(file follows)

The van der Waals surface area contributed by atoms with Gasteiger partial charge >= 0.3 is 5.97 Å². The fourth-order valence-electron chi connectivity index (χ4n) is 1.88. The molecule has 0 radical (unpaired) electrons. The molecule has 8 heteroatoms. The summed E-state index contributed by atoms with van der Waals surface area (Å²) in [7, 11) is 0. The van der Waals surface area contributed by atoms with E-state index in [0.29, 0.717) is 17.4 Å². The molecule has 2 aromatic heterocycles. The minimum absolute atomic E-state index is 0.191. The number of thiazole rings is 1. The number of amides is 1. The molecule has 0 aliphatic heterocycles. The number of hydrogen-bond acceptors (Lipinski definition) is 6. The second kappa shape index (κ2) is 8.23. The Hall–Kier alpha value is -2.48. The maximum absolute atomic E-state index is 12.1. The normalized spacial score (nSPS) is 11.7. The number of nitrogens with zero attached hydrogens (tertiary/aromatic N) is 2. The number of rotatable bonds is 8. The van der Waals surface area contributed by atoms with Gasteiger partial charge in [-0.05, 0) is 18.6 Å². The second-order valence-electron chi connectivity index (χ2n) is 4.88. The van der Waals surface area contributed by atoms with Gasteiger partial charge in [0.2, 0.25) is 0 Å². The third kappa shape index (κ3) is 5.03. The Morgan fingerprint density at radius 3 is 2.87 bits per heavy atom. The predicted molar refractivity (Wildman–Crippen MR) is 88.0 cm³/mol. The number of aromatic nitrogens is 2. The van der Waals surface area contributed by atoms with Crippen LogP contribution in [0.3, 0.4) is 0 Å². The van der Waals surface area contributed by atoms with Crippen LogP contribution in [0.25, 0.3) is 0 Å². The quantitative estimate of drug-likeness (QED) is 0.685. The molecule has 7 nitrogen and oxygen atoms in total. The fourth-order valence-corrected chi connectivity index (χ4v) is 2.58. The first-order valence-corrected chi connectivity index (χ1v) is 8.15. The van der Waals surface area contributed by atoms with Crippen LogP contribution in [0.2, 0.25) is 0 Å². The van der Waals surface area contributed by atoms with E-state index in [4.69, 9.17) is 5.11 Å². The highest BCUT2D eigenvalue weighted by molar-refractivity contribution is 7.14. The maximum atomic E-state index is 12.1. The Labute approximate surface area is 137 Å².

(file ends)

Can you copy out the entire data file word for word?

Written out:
The van der Waals surface area contributed by atoms with Gasteiger partial charge >= 0.3 is 5.97 Å². The fourth-order valence-electron chi connectivity index (χ4n) is 1.88. The molecule has 0 radical (unpaired) electrons. The molecule has 8 heteroatoms. The summed E-state index contributed by atoms with van der Waals surface area (Å²) in [7, 11) is 0. The van der Waals surface area contributed by atoms with E-state index in [0.29, 0.717) is 17.4 Å². The molecule has 2 aromatic heterocycles. The minimum absolute atomic E-state index is 0.191. The number of thiazole rings is 1. The number of amides is 1. The molecule has 0 aliphatic heterocycles. The number of hydrogen-bond acceptors (Lipinski definition) is 6. The second kappa shape index (κ2) is 8.23. The Hall–Kier alpha value is -2.48. The maximum absolute atomic E-state index is 12.1. The normalized spacial score (nSPS) is 11.7. The number of nitrogens with zero attached hydrogens (tertiary/aromatic N) is 2. The number of rotatable bonds is 8. The van der Waals surface area contributed by atoms with Gasteiger partial charge in [-0.05, 0) is 18.6 Å². The second-order valence-electron chi connectivity index (χ2n) is 4.88. The van der Waals surface area contributed by atoms with Gasteiger partial charge in [0.2, 0.25) is 0 Å². The third kappa shape index (κ3) is 5.03. The Morgan fingerprint density at radius 3 is 2.87 bits per heavy atom. The predicted molar refractivity (Wildman–Crippen MR) is 88.0 cm³/mol. The number of aromatic nitrogens is 2. The van der Waals surface area contributed by atoms with Crippen LogP contribution in [0.3, 0.4) is 0 Å². The van der Waals surface area contributed by atoms with Crippen LogP contribution in [0.25, 0.3) is 0 Å². The quantitative estimate of drug-likeness (QED) is 0.685. The molecule has 7 nitrogen and oxygen atoms in total. The fourth-order valence-corrected chi connectivity index (χ4v) is 2.58. The first-order valence-corrected chi connectivity index (χ1v) is 8.15. The van der Waals surface area contributed by atoms with Crippen LogP contribution in [0.2, 0.25) is 0 Å². The van der Waals surface area contributed by atoms with E-state index in [4.69, 9.17) is 5.11 Å². The highest BCUT2D eigenvalue weighted by molar-refractivity contribution is 7.14. The maximum atomic E-state index is 12.1. The Labute approximate surface area is 137 Å².